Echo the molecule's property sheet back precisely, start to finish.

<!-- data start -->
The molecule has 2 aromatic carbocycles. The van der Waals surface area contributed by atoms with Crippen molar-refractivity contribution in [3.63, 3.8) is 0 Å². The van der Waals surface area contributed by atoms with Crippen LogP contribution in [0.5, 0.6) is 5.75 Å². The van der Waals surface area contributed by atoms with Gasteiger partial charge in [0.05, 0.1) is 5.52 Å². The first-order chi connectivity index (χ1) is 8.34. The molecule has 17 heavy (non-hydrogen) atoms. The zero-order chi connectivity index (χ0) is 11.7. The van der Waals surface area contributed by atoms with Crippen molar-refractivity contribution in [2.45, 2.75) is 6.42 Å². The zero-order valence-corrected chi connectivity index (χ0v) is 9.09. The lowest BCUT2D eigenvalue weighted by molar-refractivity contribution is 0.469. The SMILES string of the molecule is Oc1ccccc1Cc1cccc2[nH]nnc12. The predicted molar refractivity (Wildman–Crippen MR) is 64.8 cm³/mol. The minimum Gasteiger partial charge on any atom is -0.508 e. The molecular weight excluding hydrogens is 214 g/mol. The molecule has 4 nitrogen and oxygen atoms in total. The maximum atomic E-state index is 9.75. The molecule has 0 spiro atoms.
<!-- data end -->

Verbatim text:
The molecule has 2 aromatic carbocycles. The van der Waals surface area contributed by atoms with Crippen molar-refractivity contribution in [3.63, 3.8) is 0 Å². The van der Waals surface area contributed by atoms with Crippen LogP contribution in [0.5, 0.6) is 5.75 Å². The van der Waals surface area contributed by atoms with Gasteiger partial charge in [0.05, 0.1) is 5.52 Å². The first-order chi connectivity index (χ1) is 8.34. The molecule has 17 heavy (non-hydrogen) atoms. The zero-order chi connectivity index (χ0) is 11.7. The van der Waals surface area contributed by atoms with Crippen molar-refractivity contribution in [2.45, 2.75) is 6.42 Å². The zero-order valence-corrected chi connectivity index (χ0v) is 9.09. The lowest BCUT2D eigenvalue weighted by molar-refractivity contribution is 0.469. The SMILES string of the molecule is Oc1ccccc1Cc1cccc2[nH]nnc12. The predicted molar refractivity (Wildman–Crippen MR) is 64.8 cm³/mol. The minimum Gasteiger partial charge on any atom is -0.508 e. The molecular weight excluding hydrogens is 214 g/mol. The molecule has 4 nitrogen and oxygen atoms in total. The maximum atomic E-state index is 9.75. The molecule has 0 spiro atoms.